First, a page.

Several questions concerned the use of cryptocurrency by immigrants in the US transferring remittances to their home countries. Similarly, lawmakers asked about its ability to provide financial services to the world’s unbanked.
Conversely, following El Salvador’s adoption of Bitcoin as legal tender, several expressed concerns about the potential for cryptocurrency to undermine the use of the USD as the global reserve currency. Mr. Allier argued that the use of digital USD, in the form of stablecoins, would ensure the future of USD.
4. The future of crypto in the US
This meeting saw lawmakers embracing the economic advantages of staying at the forefront of the crypto market. Indeed, following a shortsighted move by China, the US is now well ahead of its competitors. Several of the CEOs reaffirmed the importance of the US adopting policies that maintain its present comparative advantage.
There are several takeaways from December’s meeting between the U.S. House Committee on Financial Services and six crypto CEOs.
- First, that American lawmakers are willing to learn about blockchain technology and its social benefits
- Second, that the CEOs, and crypto community at large, are willing (indeed begging!) to embrace increased regulation
- Finally, that there is a mutual understanding that blockchain presents an incredible opportunity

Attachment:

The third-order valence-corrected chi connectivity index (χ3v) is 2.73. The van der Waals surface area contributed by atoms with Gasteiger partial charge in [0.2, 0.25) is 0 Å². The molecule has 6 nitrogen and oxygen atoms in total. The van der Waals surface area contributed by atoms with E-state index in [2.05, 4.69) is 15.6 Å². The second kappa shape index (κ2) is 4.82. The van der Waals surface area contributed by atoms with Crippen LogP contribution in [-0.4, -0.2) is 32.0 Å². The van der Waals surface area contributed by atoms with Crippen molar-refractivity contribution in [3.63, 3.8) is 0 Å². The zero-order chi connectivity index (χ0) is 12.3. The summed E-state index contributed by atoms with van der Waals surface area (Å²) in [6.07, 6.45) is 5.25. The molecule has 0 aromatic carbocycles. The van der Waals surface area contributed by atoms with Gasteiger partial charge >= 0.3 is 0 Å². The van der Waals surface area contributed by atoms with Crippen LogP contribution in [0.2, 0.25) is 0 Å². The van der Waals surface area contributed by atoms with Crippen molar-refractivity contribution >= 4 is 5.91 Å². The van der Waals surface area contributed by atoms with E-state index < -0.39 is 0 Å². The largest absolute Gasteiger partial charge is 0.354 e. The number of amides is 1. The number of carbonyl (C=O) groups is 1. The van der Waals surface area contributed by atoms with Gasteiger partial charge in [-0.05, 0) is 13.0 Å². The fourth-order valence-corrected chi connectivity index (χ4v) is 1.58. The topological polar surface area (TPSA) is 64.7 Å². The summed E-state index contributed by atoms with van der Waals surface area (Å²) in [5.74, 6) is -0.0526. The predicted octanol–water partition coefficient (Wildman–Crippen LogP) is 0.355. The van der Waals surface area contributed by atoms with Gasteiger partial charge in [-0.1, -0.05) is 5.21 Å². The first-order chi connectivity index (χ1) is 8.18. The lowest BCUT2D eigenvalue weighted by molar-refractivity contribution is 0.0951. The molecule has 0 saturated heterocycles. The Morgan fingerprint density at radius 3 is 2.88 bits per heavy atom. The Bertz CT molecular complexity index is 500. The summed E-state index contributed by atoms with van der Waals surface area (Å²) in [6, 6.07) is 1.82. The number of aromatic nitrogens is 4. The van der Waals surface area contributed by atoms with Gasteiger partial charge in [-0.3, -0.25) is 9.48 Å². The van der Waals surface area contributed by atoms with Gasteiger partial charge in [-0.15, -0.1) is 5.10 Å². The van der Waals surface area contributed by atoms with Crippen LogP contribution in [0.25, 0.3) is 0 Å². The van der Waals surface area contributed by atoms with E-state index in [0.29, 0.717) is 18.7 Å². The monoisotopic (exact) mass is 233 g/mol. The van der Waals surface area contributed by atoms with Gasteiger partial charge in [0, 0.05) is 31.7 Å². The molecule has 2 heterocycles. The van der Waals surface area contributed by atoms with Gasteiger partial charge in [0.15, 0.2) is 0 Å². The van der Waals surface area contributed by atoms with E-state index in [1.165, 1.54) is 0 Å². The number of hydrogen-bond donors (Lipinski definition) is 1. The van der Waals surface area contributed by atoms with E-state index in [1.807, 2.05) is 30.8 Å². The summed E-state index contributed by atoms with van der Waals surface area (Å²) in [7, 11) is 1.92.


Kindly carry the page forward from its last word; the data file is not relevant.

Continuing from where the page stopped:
In sum, it was a rare example of a productive bipartisan meeting that will ideally set a precedent for future hearings. The mass mainstream and institutional adoption of crypto and blockchain technology in 2021 have proven that this new technological field is here to stay and that the arms race for supremacy of this decentralized industry is still being played across specific borders. The United States’ lack of cohesive regulatory clarity has driven multiple promising homegrown start-ups from its shores into the arms of friendlier jurisdictions which are now beginning to reap the rewards. This about-turn by politicians and actionable dialog clearly presents a great opportunity for the United States that will require future meetings and more iteration. If these meetings are anywhere as productive as December’s, 2022 may just be the year that the U.S. begins to reclaim its place at the top of the crypto innovation chain.